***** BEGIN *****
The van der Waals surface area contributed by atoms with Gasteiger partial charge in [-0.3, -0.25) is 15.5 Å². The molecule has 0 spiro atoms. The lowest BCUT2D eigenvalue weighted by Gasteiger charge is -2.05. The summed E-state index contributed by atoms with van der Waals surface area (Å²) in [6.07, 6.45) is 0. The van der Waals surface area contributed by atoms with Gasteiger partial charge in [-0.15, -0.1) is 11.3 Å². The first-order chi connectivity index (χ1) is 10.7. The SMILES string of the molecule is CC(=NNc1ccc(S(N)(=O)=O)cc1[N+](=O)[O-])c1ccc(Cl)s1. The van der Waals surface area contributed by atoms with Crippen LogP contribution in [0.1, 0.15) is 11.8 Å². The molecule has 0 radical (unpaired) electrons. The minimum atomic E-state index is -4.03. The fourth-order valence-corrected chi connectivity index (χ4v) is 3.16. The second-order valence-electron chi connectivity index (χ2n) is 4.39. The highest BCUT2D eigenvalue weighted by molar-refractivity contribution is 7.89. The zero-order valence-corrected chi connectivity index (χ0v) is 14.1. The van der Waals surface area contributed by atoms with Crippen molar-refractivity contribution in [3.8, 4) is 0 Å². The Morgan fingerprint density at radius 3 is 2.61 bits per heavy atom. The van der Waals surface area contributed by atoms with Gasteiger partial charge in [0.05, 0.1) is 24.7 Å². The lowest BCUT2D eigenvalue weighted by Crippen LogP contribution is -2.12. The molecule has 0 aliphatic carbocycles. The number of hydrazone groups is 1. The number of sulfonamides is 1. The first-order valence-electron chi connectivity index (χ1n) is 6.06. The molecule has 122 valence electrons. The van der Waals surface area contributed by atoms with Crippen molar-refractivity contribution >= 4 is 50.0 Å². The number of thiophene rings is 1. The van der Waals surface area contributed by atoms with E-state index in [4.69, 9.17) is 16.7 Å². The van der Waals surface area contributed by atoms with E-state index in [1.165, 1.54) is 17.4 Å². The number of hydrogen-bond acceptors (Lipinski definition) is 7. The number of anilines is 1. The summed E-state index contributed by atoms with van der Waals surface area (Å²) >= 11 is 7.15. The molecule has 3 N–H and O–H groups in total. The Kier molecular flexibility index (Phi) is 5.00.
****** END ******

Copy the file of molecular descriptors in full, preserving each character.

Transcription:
The van der Waals surface area contributed by atoms with Gasteiger partial charge in [-0.3, -0.25) is 15.5 Å². The molecule has 0 spiro atoms. The lowest BCUT2D eigenvalue weighted by Gasteiger charge is -2.05. The summed E-state index contributed by atoms with van der Waals surface area (Å²) in [6.07, 6.45) is 0. The van der Waals surface area contributed by atoms with Gasteiger partial charge in [-0.15, -0.1) is 11.3 Å². The first-order chi connectivity index (χ1) is 10.7. The SMILES string of the molecule is CC(=NNc1ccc(S(N)(=O)=O)cc1[N+](=O)[O-])c1ccc(Cl)s1. The van der Waals surface area contributed by atoms with Crippen LogP contribution in [0.1, 0.15) is 11.8 Å². The molecule has 0 radical (unpaired) electrons. The minimum atomic E-state index is -4.03. The fourth-order valence-corrected chi connectivity index (χ4v) is 3.16. The second-order valence-electron chi connectivity index (χ2n) is 4.39. The highest BCUT2D eigenvalue weighted by molar-refractivity contribution is 7.89. The zero-order valence-corrected chi connectivity index (χ0v) is 14.1. The van der Waals surface area contributed by atoms with Crippen molar-refractivity contribution in [3.8, 4) is 0 Å². The Morgan fingerprint density at radius 3 is 2.61 bits per heavy atom. The van der Waals surface area contributed by atoms with Gasteiger partial charge in [0.05, 0.1) is 24.7 Å². The lowest BCUT2D eigenvalue weighted by Crippen LogP contribution is -2.12. The molecule has 0 aliphatic carbocycles. The number of hydrazone groups is 1. The number of sulfonamides is 1. The first-order valence-electron chi connectivity index (χ1n) is 6.06. The molecule has 122 valence electrons. The van der Waals surface area contributed by atoms with Crippen molar-refractivity contribution >= 4 is 50.0 Å². The number of thiophene rings is 1. The van der Waals surface area contributed by atoms with E-state index in [4.69, 9.17) is 16.7 Å². The van der Waals surface area contributed by atoms with E-state index in [1.165, 1.54) is 17.4 Å². The number of hydrogen-bond acceptors (Lipinski definition) is 7. The number of anilines is 1. The summed E-state index contributed by atoms with van der Waals surface area (Å²) >= 11 is 7.15. The molecule has 3 N–H and O–H groups in total. The Kier molecular flexibility index (Phi) is 5.00.